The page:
Three Types Of Muslims


Pride of Islam

Ie thank Dr. Mark A. Gabriel for this article discussing an issue considerate and intelligent Westerners are or should be asking themselves as should truly contemplative Muslims located in the West, the MIddle East and elsewhere. You can read more about Dr. Gabriel and his insightful critique of Islam today, past and future, at his website.

People in the West are very curious about the differences between Muslims. They see that some Muslims join radical groups and attack innocent people while others live quiet lives as business owners in the West. They find it hard to imagine that their nice Muslim neighbors or coworkers believe all the teachings of the Quran and support Muhammad’s practice of holy war.

There are between 6 million and 8 million Muslims living in the United States. Most of these are immigrants from Middle Eastern countries. The next largest group is black American converts. The smallest group is white American converts. Outside of the United States, there are 1.2 billion more Muslims. From my observations and experience, both in the United States and in other countries, Muslims can be divided into three main groups.

Ordinary Muslims
Ordinary Muslims practice some of the teachings of Islam, but they don’t want to do anything difficult, like participate in jihad. They are more interested in having nice lives, providing for their children and running their businesses. They are Muslims because of their culture and tradition rather than because of strong religious beliefs.

Most of the Muslims in the United States are ordinary Muslims. Some even send their children to Christian schools. Even in the Middle East there are more ordinary Muslims than committed Muslims. It would take time and motivation to turn ordinary Muslims into committed Muslims.

From the point of view of a committed Muslim, this group should be referred to as secular Muslims because they are not submitting wholly to Islam.

Committed Muslims
Committed Muslims are making great efforts to live according to Islam. They are praying five times a day (which can take 2 ½ hours per day), giving alms and fasting all food and water during daylight hours of the month of Ramadan. A committed Muslim may not be in a radical group like Hamas, but he could choose to cross that line at any time that he feels his religion or people are threatened.

Orthodox Muslims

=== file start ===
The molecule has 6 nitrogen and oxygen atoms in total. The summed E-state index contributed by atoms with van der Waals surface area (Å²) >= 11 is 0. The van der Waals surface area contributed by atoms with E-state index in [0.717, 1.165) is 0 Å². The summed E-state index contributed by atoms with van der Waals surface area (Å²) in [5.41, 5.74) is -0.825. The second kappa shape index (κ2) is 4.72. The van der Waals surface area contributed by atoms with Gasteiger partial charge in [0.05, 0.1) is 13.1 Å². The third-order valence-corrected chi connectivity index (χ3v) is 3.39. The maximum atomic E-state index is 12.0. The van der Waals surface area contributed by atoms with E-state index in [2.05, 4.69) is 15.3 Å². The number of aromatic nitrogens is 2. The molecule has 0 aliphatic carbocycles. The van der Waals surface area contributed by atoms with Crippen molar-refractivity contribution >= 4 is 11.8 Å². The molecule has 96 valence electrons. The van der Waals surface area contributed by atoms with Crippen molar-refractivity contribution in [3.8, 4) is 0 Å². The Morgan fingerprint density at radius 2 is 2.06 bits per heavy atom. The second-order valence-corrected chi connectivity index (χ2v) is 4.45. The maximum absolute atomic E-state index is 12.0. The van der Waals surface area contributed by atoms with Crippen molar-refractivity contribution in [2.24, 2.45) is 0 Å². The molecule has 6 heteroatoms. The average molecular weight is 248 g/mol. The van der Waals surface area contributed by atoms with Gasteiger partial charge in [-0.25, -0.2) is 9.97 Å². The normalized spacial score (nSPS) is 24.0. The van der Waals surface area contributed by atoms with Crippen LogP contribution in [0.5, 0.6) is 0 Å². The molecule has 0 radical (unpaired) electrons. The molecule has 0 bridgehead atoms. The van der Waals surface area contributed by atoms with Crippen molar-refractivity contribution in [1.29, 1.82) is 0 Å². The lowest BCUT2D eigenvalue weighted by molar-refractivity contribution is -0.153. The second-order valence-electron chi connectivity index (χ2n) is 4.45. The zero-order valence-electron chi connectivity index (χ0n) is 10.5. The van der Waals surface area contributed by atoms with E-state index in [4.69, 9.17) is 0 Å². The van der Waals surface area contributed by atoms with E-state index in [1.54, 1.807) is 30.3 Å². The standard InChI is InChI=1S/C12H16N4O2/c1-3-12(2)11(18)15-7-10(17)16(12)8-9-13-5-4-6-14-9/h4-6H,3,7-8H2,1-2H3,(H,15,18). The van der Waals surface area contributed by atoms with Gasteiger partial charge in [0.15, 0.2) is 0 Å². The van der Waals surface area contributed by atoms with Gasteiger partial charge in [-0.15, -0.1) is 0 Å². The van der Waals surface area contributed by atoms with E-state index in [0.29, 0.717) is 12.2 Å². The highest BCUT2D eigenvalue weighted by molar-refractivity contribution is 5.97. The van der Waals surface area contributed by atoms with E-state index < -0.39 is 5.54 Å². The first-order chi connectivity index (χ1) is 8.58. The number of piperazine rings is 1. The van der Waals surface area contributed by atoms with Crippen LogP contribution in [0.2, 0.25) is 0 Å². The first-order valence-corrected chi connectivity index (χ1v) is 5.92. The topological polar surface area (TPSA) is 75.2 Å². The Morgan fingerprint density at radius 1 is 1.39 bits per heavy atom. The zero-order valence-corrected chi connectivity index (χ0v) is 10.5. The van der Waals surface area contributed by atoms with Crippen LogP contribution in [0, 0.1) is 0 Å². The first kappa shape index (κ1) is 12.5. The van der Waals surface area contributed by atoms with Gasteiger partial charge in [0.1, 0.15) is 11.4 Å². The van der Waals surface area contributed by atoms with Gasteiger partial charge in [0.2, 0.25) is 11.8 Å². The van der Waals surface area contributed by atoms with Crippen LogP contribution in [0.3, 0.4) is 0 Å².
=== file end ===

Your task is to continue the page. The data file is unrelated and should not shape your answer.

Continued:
A subset of committed Muslims is the orthodox Muslims. Not only do orthodox Muslims want to follow the requirements of Islam, but they also want to do it in the same way as Muhammad did in the seventh century. They spend much time reading the Quran and Islamic books. Following the Quran and hadith, they may put severe restrictions on women. In Islamic countries, orthodox Muslims may choose to grow out their beards, but in the West they may not look different from other Muslims.

This is the first sect in Islam that tried to transfer the meaning of jihad from spreading Islam with the sword to a spiritual struggle to fight evil within oneself. Sufism started six centuries after Muhammad’s death. Only 2 to 3 percent of Muslims worldwide are Sufites. Orthodox Muslims and fanatic Muslims reject them and do not consider them to be true Muslims.

Fanatic Muslims
These are committed Muslims who put their words into action. They are the types of people who join militant groups such as Hamas or work with al-Qaeda. They are ready to practice jihad (to kill or be killed in the name of Islam).

How to Tell the Difference
After the September 11 attacks, you could identify the different types of Muslims according to their reactions. The ordinary Muslims were pretty quiet. In the United States, they were even hanging American flags on their houses and showing support for the United States.

The committed Muslims were demonstrating in the streets in support of al-Qaeda. Their imams were praising the bravery of Osama bin Laden and his network.

The fanatic Muslims were taking their joy a step beyond talk. They were planning new attacks, such as the kidnapping and murder of journalist Daniel Pearl in February 2002. A year and a half after September 11, they were able to orchestrate major new bombings against Western targets overseas (including bombings in Riyadh, Saudi Arabia in May 2003).

What Do These Categories Mean?
These categories mean that not all Muslims have the same level of knowledge and commitment. Some ordinary Muslims do not even know about many things that are in the Quran and Islamic history about Muhammad.

Committed and fanatic Muslims often have a very clear understanding of the teachings of Islam. They use the Quran and the example of Muhammad and the early Muslims as a blueprint for their attitudes and actions today.

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